In John Banks’s Female Tragic Heroes, Paula de Pando offers the first monograph on Restoration playwright John Banks. De Pando analyses Banks’s civic model of she-tragedy in terms of its successful adaptation of early modern literary traditions and its engagement with contemporary political and cultural debates. Using Tudor queens as tragic heroes and specifically addressing female audiences, patrons and critics, Banks made women rather than men the subject of tragedy, revolutionising drama and influencing depictions of gender, politics, and history in the long eighteenth century.
Paula de Pando, Ph.D. (University of Seville, 2010), is Associate Researcher at that university. She has published extensively on Restoration drama, including co-editing Durfey’s The Marriage-Hater Matched (University of Barcelona, 2014) and contributing to The Wiley-Blackwell Encyclopedia of British Literature: 1660-1789.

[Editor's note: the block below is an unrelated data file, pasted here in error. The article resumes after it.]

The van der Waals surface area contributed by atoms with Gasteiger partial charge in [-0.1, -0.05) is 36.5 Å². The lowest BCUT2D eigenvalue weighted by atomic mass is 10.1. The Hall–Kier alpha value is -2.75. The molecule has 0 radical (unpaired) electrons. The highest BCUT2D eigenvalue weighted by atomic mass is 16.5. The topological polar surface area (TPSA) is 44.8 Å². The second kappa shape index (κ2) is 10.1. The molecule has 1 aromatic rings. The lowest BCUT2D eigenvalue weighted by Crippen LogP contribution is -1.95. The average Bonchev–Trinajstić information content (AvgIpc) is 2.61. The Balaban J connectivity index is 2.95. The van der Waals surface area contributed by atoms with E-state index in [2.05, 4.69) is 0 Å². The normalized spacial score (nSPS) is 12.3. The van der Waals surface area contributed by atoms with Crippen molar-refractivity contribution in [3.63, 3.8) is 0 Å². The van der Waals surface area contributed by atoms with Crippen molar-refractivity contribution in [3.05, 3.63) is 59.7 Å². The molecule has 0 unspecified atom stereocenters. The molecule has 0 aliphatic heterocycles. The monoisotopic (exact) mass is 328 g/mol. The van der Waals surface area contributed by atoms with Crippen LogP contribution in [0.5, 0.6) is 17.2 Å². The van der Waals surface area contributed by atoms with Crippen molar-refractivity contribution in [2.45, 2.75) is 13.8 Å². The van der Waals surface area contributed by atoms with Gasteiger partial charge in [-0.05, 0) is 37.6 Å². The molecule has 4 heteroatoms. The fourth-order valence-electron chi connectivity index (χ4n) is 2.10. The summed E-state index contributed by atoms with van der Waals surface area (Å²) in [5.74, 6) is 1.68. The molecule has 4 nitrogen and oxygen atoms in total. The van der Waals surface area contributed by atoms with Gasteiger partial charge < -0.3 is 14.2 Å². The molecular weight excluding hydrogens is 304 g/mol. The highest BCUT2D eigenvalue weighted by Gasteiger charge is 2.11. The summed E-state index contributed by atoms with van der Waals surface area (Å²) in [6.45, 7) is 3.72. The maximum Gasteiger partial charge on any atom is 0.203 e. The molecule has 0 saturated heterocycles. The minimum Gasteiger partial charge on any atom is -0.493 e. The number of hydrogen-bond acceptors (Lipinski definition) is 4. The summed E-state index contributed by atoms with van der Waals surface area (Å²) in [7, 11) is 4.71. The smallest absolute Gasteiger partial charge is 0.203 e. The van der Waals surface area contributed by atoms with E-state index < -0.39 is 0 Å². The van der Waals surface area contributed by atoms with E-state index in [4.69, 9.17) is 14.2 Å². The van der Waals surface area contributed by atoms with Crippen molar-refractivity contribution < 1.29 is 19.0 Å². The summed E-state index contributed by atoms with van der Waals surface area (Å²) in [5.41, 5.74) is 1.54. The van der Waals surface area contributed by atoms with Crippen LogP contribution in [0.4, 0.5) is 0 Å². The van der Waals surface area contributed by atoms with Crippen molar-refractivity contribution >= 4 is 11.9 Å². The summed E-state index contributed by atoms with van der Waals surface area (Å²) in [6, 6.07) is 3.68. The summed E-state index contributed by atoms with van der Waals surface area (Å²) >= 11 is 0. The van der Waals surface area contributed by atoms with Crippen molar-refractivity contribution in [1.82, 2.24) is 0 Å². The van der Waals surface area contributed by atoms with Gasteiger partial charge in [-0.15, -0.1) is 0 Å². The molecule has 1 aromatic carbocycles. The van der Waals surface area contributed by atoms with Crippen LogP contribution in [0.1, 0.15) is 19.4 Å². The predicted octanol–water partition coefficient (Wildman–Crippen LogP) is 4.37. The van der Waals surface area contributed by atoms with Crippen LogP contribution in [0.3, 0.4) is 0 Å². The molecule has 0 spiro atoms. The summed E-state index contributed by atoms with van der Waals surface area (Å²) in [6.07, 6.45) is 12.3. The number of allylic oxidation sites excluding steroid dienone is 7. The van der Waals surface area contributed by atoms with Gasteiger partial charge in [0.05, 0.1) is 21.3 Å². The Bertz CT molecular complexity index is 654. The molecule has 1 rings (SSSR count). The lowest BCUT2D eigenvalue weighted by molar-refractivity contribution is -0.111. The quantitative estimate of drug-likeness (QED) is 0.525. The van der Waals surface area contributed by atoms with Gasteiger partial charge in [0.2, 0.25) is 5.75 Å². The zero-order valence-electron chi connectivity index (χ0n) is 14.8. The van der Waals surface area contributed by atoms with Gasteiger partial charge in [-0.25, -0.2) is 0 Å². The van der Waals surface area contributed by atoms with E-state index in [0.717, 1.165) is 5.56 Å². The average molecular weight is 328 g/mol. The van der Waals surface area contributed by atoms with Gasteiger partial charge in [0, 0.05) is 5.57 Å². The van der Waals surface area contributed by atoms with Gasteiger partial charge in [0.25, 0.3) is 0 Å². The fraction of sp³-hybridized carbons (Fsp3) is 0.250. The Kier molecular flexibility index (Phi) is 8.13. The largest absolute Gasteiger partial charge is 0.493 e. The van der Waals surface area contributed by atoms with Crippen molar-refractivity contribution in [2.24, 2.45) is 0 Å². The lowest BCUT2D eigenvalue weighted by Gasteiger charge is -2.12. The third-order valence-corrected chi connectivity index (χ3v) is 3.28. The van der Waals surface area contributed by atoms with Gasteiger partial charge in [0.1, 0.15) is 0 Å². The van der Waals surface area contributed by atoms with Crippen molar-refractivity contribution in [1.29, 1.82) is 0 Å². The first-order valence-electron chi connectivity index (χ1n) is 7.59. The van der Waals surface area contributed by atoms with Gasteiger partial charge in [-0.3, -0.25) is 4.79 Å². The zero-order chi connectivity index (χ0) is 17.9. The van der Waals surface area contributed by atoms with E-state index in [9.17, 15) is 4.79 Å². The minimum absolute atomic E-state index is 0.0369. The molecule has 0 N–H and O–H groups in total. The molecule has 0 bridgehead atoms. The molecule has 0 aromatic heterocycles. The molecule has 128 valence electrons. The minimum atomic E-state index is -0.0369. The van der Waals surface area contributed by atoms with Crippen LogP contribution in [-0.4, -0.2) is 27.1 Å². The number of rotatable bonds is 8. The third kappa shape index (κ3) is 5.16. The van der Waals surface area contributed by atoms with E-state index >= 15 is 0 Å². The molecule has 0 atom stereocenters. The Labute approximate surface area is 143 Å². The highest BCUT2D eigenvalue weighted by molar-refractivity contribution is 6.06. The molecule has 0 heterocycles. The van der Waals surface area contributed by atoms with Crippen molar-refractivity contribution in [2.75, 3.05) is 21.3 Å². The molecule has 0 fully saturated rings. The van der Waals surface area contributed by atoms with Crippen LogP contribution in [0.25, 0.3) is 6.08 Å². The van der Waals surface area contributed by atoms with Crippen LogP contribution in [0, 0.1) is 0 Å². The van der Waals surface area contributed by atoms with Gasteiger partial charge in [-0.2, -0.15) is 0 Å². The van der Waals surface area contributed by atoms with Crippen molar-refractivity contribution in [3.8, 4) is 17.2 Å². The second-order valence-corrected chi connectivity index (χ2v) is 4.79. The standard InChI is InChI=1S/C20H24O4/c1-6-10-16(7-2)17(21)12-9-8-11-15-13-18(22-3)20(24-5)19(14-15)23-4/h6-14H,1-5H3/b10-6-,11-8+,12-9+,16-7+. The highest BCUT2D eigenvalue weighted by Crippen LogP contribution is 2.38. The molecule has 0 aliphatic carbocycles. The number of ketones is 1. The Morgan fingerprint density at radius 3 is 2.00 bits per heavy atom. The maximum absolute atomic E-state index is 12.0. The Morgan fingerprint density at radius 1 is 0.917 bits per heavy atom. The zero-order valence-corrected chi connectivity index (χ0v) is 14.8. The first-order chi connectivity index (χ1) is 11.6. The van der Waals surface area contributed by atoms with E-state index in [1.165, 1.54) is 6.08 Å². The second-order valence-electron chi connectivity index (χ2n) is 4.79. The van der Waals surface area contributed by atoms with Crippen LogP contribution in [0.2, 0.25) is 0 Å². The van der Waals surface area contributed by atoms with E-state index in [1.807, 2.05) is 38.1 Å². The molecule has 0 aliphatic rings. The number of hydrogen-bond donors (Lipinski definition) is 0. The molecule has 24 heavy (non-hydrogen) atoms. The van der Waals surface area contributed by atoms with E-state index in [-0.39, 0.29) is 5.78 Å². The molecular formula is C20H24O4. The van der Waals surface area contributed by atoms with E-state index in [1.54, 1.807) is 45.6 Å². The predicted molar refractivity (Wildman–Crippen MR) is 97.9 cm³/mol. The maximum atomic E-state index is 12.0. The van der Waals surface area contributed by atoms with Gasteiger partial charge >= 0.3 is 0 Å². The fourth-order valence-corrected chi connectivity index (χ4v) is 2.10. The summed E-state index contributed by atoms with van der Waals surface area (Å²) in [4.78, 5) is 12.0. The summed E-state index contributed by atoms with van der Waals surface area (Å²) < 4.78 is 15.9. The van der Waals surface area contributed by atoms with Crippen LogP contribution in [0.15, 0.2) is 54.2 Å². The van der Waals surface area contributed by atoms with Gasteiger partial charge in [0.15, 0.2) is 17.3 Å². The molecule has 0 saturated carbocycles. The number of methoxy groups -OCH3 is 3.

1 Banks’s Heroic Dramas
2 The Unhappy Favourite and the Reinvention of Tudor England
3 From Female Saints to Political Martyrs: Vertue Betray’d, The Innocent Usurper, and the Transformative Power of the “Last Dying Words”
4 Women Take Centre Stage: Lesbian Desire in The Island Queens
5 Conclusion: The Legacy of She-Tragedy Bibliography Index
All interested in literature and politics in the Restoration, she-tragedy, the history play after Shakespeare, Tudor queens in the long eighteenth century, the first English actresses, and gender studies.